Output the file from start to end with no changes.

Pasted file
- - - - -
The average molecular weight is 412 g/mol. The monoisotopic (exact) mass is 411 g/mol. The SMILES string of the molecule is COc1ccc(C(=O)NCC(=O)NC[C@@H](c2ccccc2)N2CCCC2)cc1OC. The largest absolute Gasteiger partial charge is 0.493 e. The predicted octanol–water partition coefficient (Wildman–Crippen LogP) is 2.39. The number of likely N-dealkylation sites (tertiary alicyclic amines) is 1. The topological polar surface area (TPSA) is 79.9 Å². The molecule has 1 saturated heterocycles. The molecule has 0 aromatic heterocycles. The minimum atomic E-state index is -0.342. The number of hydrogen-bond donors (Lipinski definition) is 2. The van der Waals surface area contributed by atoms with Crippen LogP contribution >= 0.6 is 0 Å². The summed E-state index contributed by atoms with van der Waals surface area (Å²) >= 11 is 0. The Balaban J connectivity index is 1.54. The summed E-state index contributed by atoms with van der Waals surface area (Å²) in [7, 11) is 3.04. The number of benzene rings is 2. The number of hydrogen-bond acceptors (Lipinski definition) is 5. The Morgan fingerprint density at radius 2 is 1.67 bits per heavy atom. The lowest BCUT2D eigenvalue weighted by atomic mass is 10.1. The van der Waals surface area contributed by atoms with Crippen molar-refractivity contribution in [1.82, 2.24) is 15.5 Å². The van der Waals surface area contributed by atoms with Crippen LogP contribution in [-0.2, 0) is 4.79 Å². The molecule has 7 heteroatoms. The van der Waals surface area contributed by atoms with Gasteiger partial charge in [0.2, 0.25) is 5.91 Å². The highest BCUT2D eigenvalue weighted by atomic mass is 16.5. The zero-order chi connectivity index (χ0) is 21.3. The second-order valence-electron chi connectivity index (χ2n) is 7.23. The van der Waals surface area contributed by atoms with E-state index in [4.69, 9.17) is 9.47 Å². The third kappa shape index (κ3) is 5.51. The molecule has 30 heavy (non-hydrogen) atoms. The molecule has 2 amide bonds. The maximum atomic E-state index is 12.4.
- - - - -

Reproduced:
The average molecular weight is 412 g/mol. The monoisotopic (exact) mass is 411 g/mol. The SMILES string of the molecule is COc1ccc(C(=O)NCC(=O)NC[C@@H](c2ccccc2)N2CCCC2)cc1OC. The largest absolute Gasteiger partial charge is 0.493 e. The predicted octanol–water partition coefficient (Wildman–Crippen LogP) is 2.39. The number of likely N-dealkylation sites (tertiary alicyclic amines) is 1. The topological polar surface area (TPSA) is 79.9 Å². The molecule has 1 saturated heterocycles. The molecule has 0 aromatic heterocycles. The minimum atomic E-state index is -0.342. The number of hydrogen-bond donors (Lipinski definition) is 2. The van der Waals surface area contributed by atoms with Crippen LogP contribution >= 0.6 is 0 Å². The summed E-state index contributed by atoms with van der Waals surface area (Å²) >= 11 is 0. The Balaban J connectivity index is 1.54. The summed E-state index contributed by atoms with van der Waals surface area (Å²) in [7, 11) is 3.04. The number of benzene rings is 2. The number of hydrogen-bond acceptors (Lipinski definition) is 5. The Morgan fingerprint density at radius 2 is 1.67 bits per heavy atom. The lowest BCUT2D eigenvalue weighted by atomic mass is 10.1. The van der Waals surface area contributed by atoms with Crippen molar-refractivity contribution in [1.82, 2.24) is 15.5 Å². The van der Waals surface area contributed by atoms with Crippen LogP contribution in [-0.2, 0) is 4.79 Å². The molecule has 7 heteroatoms. The van der Waals surface area contributed by atoms with Gasteiger partial charge in [0.2, 0.25) is 5.91 Å². The highest BCUT2D eigenvalue weighted by atomic mass is 16.5. The zero-order chi connectivity index (χ0) is 21.3. The second-order valence-electron chi connectivity index (χ2n) is 7.23. The van der Waals surface area contributed by atoms with E-state index in [4.69, 9.17) is 9.47 Å². The third kappa shape index (κ3) is 5.51. The molecule has 30 heavy (non-hydrogen) atoms. The molecule has 2 amide bonds. The maximum atomic E-state index is 12.4.